The first thing she addresses is the difficulty of identifying if an ELL has a disability. Initially upon entering the American education system, the student should be screened to identify current skills. This establishes a baseline. Then instruction in the classroom should be adapted to include strategies to target ELL students. If the student does not make progress, then they should be evaluated for a disability. She highlights that the gold standard of evaluation is to complete it in both the native language AND English so that the evaluator can understand skills of the child in both languages. This is important because students will have a learning disability in both native and new languages. Dr. Hagan also points out that the tests must be culturally sensitive, reliable and valid. While this is most doable in Spanish, the most common, non-English language spoken in schools, it may be very difficult in other languages that we encounter with less frequency. Often tests are not available in native languages so that we must extrapolate results- comparing students who are given a translated test and students who took the test in their native language, English.
One major strategy that she supports is to develop language skills- both academic and social. Students need to talk and listen in both their native language and English. Then similarities and differences between the two languages can be highlighted. Cognates, words that share a common etymology, can be used to help enhance vocabulary. For example the Spanish word, abandonado, or the French word, abandonner, means abandon in English. Unfortunately cognates are most abundant between European languages and English than between languages from other regions of the world. The website http://laowaichinese.net/cognate-coincidences.htm identifies typhoon = táifēng as an English to Chinese pairing, but such examples are few and far between. Parents need to be encouraged to develop language- oral language in their home language is important.
Another strategy she highlighted to develop vocabulary was good vocabulary instruction: visuals, hands on activities, repetition, rehearsal, practice, explicit teaching and lots of modeling. These are not vocabulary tools that are solely ELL enhancers, but useful for vocabulary development across the board. After initial explicit instruction, it can take any student 7-12 practices to learn a vocabulary word in context. A student with learning disabilities may need 30 or more practices. Put the ELL and LD together and you need LOTS of practice. This practice needs to occur in a comfortable and safe environment. If a student is afraid of being teased, overwhelmed with work load or stress, or not feeling safe, this practice will become less likely to occur and less likely to be valuable.
General education teachers need to coordinate with the team providing support: teachers of ELLs, special ed teachers, paraprofessionals, speech pathologists and anyone else need to provide instruction that compliments each other. Conferences between staff is essential.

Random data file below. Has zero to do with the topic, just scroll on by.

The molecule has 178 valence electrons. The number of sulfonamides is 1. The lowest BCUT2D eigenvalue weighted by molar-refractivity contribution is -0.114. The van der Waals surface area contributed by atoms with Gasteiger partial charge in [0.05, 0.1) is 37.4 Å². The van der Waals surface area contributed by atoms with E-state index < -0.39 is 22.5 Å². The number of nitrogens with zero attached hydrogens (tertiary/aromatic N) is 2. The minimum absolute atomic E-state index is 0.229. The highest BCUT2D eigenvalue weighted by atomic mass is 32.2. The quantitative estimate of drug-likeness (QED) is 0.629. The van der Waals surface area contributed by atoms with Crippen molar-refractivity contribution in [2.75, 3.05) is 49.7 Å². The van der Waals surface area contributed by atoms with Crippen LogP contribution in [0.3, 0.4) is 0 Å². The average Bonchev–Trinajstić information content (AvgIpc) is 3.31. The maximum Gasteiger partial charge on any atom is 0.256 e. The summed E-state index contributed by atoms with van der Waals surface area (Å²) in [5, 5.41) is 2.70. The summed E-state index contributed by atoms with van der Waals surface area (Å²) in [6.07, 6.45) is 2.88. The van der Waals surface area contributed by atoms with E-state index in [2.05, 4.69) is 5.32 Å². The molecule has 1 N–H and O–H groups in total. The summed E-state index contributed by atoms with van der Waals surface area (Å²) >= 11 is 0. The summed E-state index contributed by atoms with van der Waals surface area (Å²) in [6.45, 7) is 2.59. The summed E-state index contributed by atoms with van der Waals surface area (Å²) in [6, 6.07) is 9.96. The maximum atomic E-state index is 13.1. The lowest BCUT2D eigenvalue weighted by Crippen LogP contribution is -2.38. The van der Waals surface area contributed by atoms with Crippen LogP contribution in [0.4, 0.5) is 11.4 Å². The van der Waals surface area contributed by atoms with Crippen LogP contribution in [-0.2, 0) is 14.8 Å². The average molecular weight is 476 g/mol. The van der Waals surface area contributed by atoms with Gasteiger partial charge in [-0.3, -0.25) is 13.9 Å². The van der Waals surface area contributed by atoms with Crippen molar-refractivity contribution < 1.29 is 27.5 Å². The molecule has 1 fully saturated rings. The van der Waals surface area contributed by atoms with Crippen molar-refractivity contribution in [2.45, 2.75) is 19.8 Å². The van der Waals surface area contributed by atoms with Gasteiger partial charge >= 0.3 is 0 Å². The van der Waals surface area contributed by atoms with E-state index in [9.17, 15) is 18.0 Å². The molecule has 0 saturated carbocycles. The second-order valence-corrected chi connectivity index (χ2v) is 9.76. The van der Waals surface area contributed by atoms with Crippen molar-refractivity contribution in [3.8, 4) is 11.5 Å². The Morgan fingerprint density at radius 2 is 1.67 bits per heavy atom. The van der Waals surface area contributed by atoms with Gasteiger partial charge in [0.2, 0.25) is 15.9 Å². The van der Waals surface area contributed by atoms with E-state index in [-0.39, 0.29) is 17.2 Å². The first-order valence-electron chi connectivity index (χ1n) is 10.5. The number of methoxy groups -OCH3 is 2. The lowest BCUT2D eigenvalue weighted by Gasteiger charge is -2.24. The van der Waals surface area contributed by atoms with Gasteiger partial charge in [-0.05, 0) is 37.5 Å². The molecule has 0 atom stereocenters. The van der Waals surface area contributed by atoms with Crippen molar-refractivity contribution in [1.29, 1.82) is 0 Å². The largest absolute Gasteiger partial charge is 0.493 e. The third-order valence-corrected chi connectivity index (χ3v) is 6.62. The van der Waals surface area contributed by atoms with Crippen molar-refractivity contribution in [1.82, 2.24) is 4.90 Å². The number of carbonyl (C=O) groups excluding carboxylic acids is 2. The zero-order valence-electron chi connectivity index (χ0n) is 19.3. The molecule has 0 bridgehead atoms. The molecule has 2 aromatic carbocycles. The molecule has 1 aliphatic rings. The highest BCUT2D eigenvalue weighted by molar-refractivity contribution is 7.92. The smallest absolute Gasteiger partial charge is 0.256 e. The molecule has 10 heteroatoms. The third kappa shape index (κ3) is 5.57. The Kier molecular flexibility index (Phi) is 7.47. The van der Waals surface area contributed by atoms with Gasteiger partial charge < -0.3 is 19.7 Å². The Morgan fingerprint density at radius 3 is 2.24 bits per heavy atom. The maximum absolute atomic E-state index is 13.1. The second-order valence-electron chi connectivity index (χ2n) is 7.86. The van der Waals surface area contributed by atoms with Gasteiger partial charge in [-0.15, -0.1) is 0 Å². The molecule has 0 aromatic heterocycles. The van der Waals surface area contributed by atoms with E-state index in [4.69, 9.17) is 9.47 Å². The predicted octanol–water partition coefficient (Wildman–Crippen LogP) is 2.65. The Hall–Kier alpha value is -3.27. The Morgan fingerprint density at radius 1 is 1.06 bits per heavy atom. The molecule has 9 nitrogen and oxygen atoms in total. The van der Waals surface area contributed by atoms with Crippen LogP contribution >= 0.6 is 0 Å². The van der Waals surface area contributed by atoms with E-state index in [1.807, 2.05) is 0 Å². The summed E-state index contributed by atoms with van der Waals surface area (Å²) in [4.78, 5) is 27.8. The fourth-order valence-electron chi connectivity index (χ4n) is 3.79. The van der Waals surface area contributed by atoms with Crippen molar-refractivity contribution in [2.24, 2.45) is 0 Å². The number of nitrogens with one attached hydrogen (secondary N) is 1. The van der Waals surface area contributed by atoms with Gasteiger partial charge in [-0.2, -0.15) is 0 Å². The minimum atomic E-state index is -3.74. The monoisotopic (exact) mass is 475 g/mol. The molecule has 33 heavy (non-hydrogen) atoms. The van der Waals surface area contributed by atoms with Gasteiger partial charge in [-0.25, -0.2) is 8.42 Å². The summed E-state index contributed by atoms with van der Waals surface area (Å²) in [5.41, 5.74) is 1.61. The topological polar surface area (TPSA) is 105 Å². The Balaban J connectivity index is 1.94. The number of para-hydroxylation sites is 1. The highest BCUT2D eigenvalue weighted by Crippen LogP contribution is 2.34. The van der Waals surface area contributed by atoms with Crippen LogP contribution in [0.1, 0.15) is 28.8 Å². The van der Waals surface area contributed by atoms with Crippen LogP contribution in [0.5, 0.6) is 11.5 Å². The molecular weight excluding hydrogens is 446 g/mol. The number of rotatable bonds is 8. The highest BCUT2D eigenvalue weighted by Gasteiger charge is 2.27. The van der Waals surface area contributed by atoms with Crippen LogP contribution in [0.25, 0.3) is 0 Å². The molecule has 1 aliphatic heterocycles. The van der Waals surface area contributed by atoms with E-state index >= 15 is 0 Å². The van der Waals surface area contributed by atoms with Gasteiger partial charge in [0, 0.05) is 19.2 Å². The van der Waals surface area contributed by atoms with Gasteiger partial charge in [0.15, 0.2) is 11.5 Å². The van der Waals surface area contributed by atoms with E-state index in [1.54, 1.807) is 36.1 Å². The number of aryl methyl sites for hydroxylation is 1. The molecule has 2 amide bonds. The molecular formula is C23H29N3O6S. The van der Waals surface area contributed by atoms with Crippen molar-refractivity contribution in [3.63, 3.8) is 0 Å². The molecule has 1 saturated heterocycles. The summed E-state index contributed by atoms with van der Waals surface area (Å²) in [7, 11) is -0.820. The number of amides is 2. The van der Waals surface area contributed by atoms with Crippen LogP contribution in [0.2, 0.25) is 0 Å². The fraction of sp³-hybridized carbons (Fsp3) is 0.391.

A general ed teacher needs to differentiate instruction. Yes, this idea is a fad of the year, as it were, but it is true. ELL's benefit from peer assisted learning. Small groups or partner work allows lots of practice of communication and models to occur. In order for this to be effective, they need to teach group roles and routines. Students learning the vocabulary of English need pictures and/or video to anchor meaning of words, even common words that we take for granted that students would learn easily. This is in part true because of cultural differences in word meanings. She pointed out that as an ELL growing up, her grandmother would rub an egg over her face to bring good luck. The egg was not connected to scrambled eggs.
Finally Dr. Hagan emphasized the role of the parent in school. Many parents who do not speak English fluently or who come from another culture, have different ideas of the role of the parent in their child's education. Educational communities need to identify what will appeal to parents, offer trainings, and understand cultural sensitivities. Ideas of how parents can support their children included:
- telling stories
- looking at pictures in books and perhaps predicting what the story is going to be about
- adult literacy classes
- going to the library to attend programs and check out books
- incorporating home language in the language of school
She summed up her discussion with three big points. One, we need to look at each child as an individual. While many of these suggestions work for children, finding the formula of success for each one involves different mixes. Two, we need to monitor progress and how children respond to interventions. If children are not responding we need to make changes. Three, there is limited research on ELLs with disabilities. We need to pursue how best to identify needs and interventions to meet the child's needs.
I thought that the majority of the webcast focused more on ELL in general rather than on specifics of those with learning disabilities. That being said, the information was valid for all ELLs so not useless. My quest for specific strategies geared toward working with ELLs with LD will continue.